Hecker, Plea Counsel, and a doctor testified at the evidentiary hearing on the Rule 24.035 motion. Relevant to this appeal, Plea Counsel testified:
Q. At any point during this representation, did you ask the Court to evaluate him for his competence to proceed, to have him evaluated for his competence to proceed?
A. I think in neither of my representations did we do that.
Q. Did you have him evaluated by a psychologist or psychiatrist?
A. I did not.
Q. At some point, did you become aware that he had been found incompetent in the State of Kansas?
A. I -- I reviewed and obtained records from that Johnson County criminal action, which included a number of findings regarding his competency.
Q. Did those findings include that he was incompetent but then restored to competence in the State of Kansas?
A. For lack of a better description, yes. That's accurate.
Q. Did you obtain those records before or after the guilty plea?
A. There were two different sets in Kansas. He was evaluated on two different occasions in Kansas. The second finding, the most recent finding on that issue, I believe that was after, if not the guilty plea, it might have even been after sentencing, and --
Q. Is it fair to say that you, as part of your sentencing argument, that you introduced some of those records in support of his mental health, and in -- I'm sorry.
Q. That you introduced some of those records at sentencing for the purposes of mitigation?
A. I -- I introduced or attempted to introduce a number of -- whether they're medical records or mental health records during the sentencing hearing. I'm sorry. I don't remember specifically which records they were, but I know there were a number.
Q. Did you retain any mental health expert to -- for the purposes of evaluating Mr. Hecker for any kind of mental health based defense?
A. I consulted with a mental healthcare professional in Lawrence, Kansas, and I do not remember her name. Did I retain her? No, I did not. Had she performed an evaluation on Mr. Hecker? She was initially retained to do that, but had not performed one and did not perform one.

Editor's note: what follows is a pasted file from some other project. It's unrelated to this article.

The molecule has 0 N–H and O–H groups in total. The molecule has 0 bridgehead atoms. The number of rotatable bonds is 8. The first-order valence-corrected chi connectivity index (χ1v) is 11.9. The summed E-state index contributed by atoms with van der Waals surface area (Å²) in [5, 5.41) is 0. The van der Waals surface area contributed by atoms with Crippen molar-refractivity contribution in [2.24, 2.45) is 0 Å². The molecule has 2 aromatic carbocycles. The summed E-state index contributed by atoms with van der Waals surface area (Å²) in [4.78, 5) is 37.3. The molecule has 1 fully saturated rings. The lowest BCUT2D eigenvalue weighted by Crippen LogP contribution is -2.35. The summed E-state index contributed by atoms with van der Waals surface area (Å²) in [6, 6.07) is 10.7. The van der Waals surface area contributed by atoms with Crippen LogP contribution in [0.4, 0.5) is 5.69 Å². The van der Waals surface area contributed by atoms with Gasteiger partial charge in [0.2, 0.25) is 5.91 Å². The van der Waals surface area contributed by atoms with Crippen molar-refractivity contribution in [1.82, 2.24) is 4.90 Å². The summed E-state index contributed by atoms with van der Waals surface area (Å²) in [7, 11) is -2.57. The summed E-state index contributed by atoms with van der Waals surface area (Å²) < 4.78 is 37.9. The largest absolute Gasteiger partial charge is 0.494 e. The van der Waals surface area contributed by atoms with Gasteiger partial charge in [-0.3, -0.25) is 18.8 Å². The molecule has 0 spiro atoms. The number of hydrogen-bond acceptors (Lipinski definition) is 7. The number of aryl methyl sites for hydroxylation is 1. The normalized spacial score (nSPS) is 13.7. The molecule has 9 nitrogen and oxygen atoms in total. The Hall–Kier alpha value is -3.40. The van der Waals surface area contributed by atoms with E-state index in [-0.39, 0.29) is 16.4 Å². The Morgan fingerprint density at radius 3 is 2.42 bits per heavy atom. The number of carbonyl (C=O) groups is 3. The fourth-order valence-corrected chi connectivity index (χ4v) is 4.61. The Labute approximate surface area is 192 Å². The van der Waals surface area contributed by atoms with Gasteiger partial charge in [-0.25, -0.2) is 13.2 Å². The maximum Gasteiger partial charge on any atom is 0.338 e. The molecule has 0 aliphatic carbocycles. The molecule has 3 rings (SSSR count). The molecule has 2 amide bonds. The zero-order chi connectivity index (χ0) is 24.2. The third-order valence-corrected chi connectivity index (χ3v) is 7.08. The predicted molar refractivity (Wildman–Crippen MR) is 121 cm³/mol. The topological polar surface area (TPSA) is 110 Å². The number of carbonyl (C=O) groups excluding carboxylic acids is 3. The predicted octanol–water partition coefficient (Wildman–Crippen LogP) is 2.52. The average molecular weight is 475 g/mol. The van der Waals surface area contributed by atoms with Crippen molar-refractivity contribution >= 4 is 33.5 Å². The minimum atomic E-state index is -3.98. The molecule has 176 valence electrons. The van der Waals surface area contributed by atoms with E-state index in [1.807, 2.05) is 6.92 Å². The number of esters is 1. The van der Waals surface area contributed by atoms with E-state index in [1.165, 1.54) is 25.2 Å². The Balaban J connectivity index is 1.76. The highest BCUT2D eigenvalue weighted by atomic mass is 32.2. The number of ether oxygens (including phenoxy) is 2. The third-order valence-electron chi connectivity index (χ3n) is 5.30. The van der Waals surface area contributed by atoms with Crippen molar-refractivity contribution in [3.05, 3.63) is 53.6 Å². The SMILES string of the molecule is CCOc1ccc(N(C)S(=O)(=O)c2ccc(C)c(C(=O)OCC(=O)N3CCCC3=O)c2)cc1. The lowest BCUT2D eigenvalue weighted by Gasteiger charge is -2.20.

On cross examination, Plea Counsel testified:
Q. Can you recall being worried Mr. Hecker was not receiving medication?
A. Without looking at my file, I can't remember. Let me -- Let me answer your question -- answer your question. Before I got very far into the file, one of the things I looked into was made sure I had in my file the Missouri statutes that dealt with the issue of mental competency as well as NGRI. And when I met with Mr. Hecker in the jail, I had that issue in my mind and always observed, assessed for whether or not it appeared to be Mr. Hecker understood the conversations that we were having, understood the charges that were pending against him and whether or not I believed he was capable of participating in his own defense.
Plea Counsel believed that Hecker understood their conversations and was capable of participating in his own defense. Plea Counsel did not believe that a defense of not guilty by reason of insanity would be viable because at least part of Hecker's condition was caused by Hecker using methamphetamine. He testified:
Q. At any point during those conversations, did you believe that Mr. Hecker did not understand the nature of what he was asking you to do?
A. I -- I never -- I never developed that impression, and I looked, and I listened, and I never developed that impression.